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Mundame is located in Cameroon
Location in Cameroon
Coordinates: 4°34′32″N 9°30′28″E / 4.57556°N 9.50778°E / 4.57556; 9.50778Coordinates: 4°34′32″N 9°30′28″E / 4.57556°N 9.50778°E / 4.57556; 9.50778
Country Cameroon
Time zoneUTC+1 (WAT)

Mundame or Moundamé is a community in Cameroon, in the Southwest Region, about 2 kilometres (1.2 mi) from the Mungo River. The river is navigable south of Mundame for about 100 kilometres (62 mi) as it flows through the coastal plain before entering mangrove swamps, where it splits into numerous small channels that empty into the Cameroon estuary complex.[1]

In the early colonial era, Mundame was seen as having potential as a station for collecting trade goods such as rubber, palm oil and ivory for transport by river to the coast. The area was well-populated with people including Bakundu, Bafo and possibly Bebum.[2] Dr. Schwartz's expedition of 1885 passed through Mundame, then went overland to Mambanda and Kumba before turning back at Ikiliwindi.[3]

The German firm of Jantzen und Thormählen established a factory at Mundame in 1889, intending to use it as a stage for expansion into the northwest.[4] By 1892 the Germans had built a wooden house and a corrugated iron barracks, and were building a store house. They had made a clearing planted with palms, cocoyam, manioc, maize and rice, as well as potatoes and other European vegetables.[2] However, Duala traders could transport goods down the Mungo more economically by canoe, and Efik traders from Calabar in Nigeria were drawing away trade from further north via the Cross River. In 1892 the factory was abandoned.[4]

In 1900 the Gesellschaft Nord-West Kamerun (GNK) sent an expedition led by Hptm von Ramsay from Douala via Mundame to the Cross River.[5] Mundame become a military base from which the German forces retaliated against villagers who were up in arms due to the brutal conditions of the plantations. The town was revived as a trading post, and became a center for supplying posts further into the Cross River area using laborers to carry the goods.[6]

By 1970, the community was described as a "forest village", with a relatively high level of infection by the parasitic worm Onchocerca volvulus, the causative agent of river blindness.[7]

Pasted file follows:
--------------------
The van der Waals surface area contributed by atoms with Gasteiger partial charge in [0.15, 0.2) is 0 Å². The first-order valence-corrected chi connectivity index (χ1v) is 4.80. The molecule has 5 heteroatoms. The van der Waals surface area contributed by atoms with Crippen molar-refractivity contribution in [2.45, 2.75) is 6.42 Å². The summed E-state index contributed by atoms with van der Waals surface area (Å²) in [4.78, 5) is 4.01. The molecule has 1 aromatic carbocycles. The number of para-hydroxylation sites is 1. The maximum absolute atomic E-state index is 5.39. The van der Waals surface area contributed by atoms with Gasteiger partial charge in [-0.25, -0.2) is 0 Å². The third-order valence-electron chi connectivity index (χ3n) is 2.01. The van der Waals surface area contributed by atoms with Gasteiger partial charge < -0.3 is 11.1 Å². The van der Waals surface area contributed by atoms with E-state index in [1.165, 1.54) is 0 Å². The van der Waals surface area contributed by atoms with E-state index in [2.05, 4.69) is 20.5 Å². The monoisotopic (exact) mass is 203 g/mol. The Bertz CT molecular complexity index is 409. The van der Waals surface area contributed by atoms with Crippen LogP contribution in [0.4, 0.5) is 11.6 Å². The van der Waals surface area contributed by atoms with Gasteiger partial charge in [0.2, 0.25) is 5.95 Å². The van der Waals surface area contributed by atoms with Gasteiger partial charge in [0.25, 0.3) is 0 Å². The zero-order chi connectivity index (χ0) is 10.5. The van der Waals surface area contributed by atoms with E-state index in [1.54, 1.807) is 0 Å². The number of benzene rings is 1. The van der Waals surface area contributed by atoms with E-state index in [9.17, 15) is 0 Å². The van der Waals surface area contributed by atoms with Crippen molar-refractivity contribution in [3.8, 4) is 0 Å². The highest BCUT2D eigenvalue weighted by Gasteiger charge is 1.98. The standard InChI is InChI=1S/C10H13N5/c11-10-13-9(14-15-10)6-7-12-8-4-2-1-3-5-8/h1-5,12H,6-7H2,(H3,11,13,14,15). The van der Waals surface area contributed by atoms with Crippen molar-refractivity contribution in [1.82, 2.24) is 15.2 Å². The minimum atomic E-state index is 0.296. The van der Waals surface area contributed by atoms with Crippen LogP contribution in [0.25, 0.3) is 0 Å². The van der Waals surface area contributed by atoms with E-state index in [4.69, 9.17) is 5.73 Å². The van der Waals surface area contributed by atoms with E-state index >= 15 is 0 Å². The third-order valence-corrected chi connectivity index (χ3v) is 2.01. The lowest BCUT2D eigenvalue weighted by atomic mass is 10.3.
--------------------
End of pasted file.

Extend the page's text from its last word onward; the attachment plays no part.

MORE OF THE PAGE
1. ^ Bernard P.K. Yerima; E. Van Ranst (2005). Major Soil Classification Systems Used in the Tropics:: Soils of Cameroon. Trafford Publishing. p. 144. ISBN 1-4120-5789-2.
  2. ^ a b Max Esser; E. M. Chilver; Ute Röschenthaler (2001). Cameroon's tycoon: Max Esser's expedition and its consequences. Berghahn Books. p. 134. ISBN 1-57181-310-1.
  3. ^ Edwin Ardener (2003). Kingdom on Mount Cameroon: Studies in the History of the Cameroon Coast 1500-1970. Berghahn Books. pp. 78–79. ISBN 1-57181-044-7.
  4. ^ a b Ralph A. Austen; Jonathan Derrick (1999). Middlemen of the Cameroons Rivers: the Duala and their hinterland, c.1600-c.1960. Cambridge University Press. p. 114. ISBN 0-521-56664-9.
  5. ^ Knut Knutson; Shirley Ardener (2002). Swedish ventures in Cameroon, 1833-1923: trade and travel, people and politics. Berghahn Books. p. 189. ISBN 1-57181-725-5.
  6. ^ Marianne Bechhaus-Gerst, Reinhard Klein-Arendt, Kölner Appell gegen Rassismus e.V. (2004). AfrikanerInnen in Deutschland und schwarze Deutsche - Geschichte und Gegenwart. LIT Verlag Münster. p. 168ff. ISBN 3-8258-6824-9.CS1 maint: Multiple names: authors list (link)
  7. ^ B. O. L. DUKE (1970). "The Effects of Drugs on Onchocerca volvulus: 4. Trials of Melarsonyl Potassium". World Health Organization Bulletin. 42 (1): 115–127. PMC 2427513. PMID 5309509.